Identifying patients at increased risk for severe COVID-19 is of high priority during the current pandemic. In our new study we assessed whether a second PCR test conducted during the first week after a SARS-CoV-2 positive test could identify patients at risk for developing severe illness.
In this study we analyzed data from electronic health records of 15,822 SARS-CoV-2 positive individuals and showed that a second negative PCR test result was associated with lower risk for severe illness compared to a positive result. The association was seen across different age groups and settings (community vs hospital). Importantly, this association was not limited to recovering patients but also observed in patients who still had evidence of COVID-19 as determined by a subsequent positive PCR test.
Our study suggests that multiple SARS-CoV-2 PCR testing may be used as an early, wide-spread complementary tool for risk assessment and subsequent appropriate disease management. Applying this methodology in COVID-19 clinical settings may alert physicians of patients at deterioration risk and facilitate early interventions, extend/limit isolation and allow better patient monitoring in hospital or at home.Read Less
Our latest research on symptoms dynamics of COVID-19, led by Barak Mizrahi, Nir Kalkstein and Karni Markus was published in Nature Communications this week.Read Less
This study was done in collaboration with researchers from Weizmann institute and Maccabi Institute for Research & Innovation. We studied over 200,000 people, among them 2471 tested positive for SARS-CoV-2 infection, and mapped reported symptoms before and after testing. Patients presented large variations in disease severity and recovery time with some symptoms lasting weeks. The most distinguishing factors for testing positive were loss of taste or smell (which was evident 3 weeks prior to testing) and fatigue. The study also included over 20,000 children, among them 862 tested positive and presented a faster recovery time compared to adults.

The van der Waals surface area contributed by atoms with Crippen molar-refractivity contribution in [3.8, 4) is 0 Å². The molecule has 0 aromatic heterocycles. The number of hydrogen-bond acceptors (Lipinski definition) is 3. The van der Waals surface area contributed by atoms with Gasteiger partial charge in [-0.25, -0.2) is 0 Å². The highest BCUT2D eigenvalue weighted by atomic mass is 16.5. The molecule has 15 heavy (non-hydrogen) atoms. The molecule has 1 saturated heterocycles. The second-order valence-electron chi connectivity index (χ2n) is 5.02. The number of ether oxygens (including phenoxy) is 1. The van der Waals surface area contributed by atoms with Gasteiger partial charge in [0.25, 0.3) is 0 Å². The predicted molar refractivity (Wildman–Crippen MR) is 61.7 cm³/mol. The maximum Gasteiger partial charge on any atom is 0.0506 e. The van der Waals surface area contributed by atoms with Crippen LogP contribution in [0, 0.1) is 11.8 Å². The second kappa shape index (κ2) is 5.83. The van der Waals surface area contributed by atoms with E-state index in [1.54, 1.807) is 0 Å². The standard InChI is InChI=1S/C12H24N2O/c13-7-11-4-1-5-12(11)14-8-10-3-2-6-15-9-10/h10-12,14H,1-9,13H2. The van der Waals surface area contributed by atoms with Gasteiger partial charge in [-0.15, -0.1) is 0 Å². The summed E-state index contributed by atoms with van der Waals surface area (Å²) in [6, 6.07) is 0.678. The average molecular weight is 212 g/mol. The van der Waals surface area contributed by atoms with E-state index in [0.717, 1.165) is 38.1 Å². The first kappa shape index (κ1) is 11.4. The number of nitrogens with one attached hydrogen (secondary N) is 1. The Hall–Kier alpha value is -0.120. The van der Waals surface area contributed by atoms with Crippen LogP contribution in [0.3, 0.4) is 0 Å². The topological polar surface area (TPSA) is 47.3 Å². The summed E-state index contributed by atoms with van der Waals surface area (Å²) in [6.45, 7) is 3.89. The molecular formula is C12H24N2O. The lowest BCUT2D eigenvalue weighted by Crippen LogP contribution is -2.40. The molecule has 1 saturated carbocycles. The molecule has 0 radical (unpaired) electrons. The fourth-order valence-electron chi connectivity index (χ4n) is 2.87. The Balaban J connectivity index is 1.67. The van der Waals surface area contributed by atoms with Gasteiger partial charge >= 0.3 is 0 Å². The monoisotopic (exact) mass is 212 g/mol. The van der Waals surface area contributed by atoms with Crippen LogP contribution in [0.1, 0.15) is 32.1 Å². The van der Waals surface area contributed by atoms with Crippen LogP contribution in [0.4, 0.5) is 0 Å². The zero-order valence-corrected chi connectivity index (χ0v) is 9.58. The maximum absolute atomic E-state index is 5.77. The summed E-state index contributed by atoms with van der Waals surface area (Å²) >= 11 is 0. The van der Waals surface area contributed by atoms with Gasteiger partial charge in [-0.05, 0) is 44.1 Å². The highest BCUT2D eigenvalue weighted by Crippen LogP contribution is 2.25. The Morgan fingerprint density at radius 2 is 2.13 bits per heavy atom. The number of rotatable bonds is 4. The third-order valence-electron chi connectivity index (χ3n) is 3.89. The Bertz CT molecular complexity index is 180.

This study may assist in early identification of clinical symptoms for COVID-19, aid in the differential diagnosis, alert physicians for possible infection and facilitate timely testing, social isolation and treatment.
Our latest manuscript, with Maccabi Institute for Research & Innovation identified risk factors for COVID-19 complications. We studied a cohort of all SARS-CoV-2 positive individuals in a nationwide health organization (covering 2.3 million individuals) and identified those who suffered from serious complications; and compared the prevalence of pre-existing conditions, extracted from electronic health records, between complicated and non-complicated COVID-19 patient cohorts. Our analysis suggests that cardiovascular and kidney diseases, obesity, and hypertension are significant risk factors for COVID-19 complications, as previously reported. Interestingly, it also indicates that depression, as well as cognitive and neurological disorders, are significant risk factors; and that smoking and background of respiratory diseases do not significantly increase the risk of complications.Read Less
KI senior researcher Guy Amit will present our work on predicting post-partum depression. The first ever virtual congress of the European Psychiatric Association was attended by more than 2,900 people. KI’s research with collaborators from Weil-Cornell Medicine and Sheba medical center was presented in the oral session titled ‘Depressive Disorders’.Read Less
KI Senior researcher Chen Yanover participated in the virtual OHDSI COVID-19 Study-A-Thon. Chen participated in a COVID-19 global, virtual study-a-thon of the Observational Health Data Sciences and Informatics (OHDSI) community. More than 330 people from over 30 countries collaborated in the event, aiming to make an impact on the current global pandemic by bringing out value from COVID-19 health data analytics.Read Less